It's not that the Oceanarium is in an industrial site. Between central Lisbon and the district called Parque das Nações is an industrial site, or at least a working port area, but Parque das Nações is a residential district that's meant to be nice.
It's a planned suburb, on the site of a World Fair and like a lot of such places it risks being a bit antiseptic. The Galp Tower might be one of its best features. It's an oil refinery tower for the fractional distillation of crude oil or something like that, but they cleaned it up and made it into urban sculpture.
They've even put a spiral walkway around it so you can climb up and poke around. It's things like this that make me realize that somebody, somewhere, actually understands how things should be.
There is a book in the place I'm staying, called Atlas Urbanistico de Lisboa, from which I copied this aerial shot of Parque das Nações. The Galp Tower is just visible in the very center. You can also see the Vasco da Gama bridge, the longest bridge in Europe possibly, and a big marina which currently contains a 4-masted sailing ship people can pay to visit.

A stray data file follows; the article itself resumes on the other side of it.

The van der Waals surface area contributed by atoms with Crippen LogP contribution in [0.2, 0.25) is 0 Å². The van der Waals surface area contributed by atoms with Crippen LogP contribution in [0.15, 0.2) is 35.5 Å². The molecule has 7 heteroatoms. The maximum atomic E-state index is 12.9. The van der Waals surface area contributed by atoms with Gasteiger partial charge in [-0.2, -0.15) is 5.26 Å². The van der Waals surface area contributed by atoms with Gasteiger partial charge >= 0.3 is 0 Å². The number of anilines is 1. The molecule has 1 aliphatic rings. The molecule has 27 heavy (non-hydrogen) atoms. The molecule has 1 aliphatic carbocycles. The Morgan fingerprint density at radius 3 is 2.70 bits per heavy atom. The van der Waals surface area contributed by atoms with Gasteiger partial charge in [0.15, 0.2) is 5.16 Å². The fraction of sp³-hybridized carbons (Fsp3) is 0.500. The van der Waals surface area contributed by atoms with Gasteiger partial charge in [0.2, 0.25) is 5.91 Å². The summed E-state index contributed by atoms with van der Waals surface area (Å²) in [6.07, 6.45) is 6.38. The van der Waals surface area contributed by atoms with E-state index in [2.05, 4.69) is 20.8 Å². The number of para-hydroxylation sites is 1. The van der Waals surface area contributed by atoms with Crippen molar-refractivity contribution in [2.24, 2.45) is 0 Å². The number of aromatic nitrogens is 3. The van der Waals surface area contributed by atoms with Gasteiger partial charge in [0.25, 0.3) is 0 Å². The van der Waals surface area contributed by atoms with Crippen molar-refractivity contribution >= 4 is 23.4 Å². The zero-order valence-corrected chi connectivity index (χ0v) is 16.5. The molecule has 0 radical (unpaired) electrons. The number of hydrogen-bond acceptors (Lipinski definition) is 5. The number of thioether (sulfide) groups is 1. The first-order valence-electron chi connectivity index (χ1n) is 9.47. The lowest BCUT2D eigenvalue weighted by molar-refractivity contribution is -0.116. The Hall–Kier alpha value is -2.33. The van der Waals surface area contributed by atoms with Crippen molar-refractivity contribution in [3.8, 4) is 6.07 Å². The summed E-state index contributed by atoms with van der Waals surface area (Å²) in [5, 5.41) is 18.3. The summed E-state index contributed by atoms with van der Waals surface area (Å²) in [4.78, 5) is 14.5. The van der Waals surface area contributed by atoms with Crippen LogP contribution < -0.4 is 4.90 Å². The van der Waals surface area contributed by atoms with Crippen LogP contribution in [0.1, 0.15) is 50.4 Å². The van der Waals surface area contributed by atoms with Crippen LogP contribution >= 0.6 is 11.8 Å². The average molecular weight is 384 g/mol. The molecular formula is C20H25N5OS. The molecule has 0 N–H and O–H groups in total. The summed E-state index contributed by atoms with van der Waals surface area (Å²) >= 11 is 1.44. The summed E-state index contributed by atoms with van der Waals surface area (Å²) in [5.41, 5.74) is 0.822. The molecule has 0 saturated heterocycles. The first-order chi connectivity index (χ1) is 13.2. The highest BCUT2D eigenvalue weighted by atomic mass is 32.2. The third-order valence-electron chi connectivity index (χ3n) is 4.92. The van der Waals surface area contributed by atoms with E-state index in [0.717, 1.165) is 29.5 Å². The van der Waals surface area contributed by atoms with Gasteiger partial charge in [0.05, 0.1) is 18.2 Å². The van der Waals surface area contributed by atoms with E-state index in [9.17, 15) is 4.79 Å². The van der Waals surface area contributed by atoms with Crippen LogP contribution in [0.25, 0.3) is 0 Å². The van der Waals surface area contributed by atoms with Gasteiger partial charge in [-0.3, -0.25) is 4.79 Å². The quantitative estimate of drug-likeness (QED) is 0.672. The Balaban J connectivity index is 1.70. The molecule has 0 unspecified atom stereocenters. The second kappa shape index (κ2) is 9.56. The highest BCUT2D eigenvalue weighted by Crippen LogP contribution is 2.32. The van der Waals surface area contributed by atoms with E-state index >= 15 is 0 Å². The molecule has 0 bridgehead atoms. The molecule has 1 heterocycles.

I didn't go and see the yacht, but here is a bonus feature I culled from the Internet. I learned that Parque das Nações is where the transatlantic hydroplanes used to land, back in the days when it took a good 30 hours to fly over the Atlantic and there weren't enough long runways on land. This one is the Yankee Clipper, one of the Boeing 314 Clippers, and I'm afraid she crashed here in Lisbon in 1943.
I would love to visit one of these.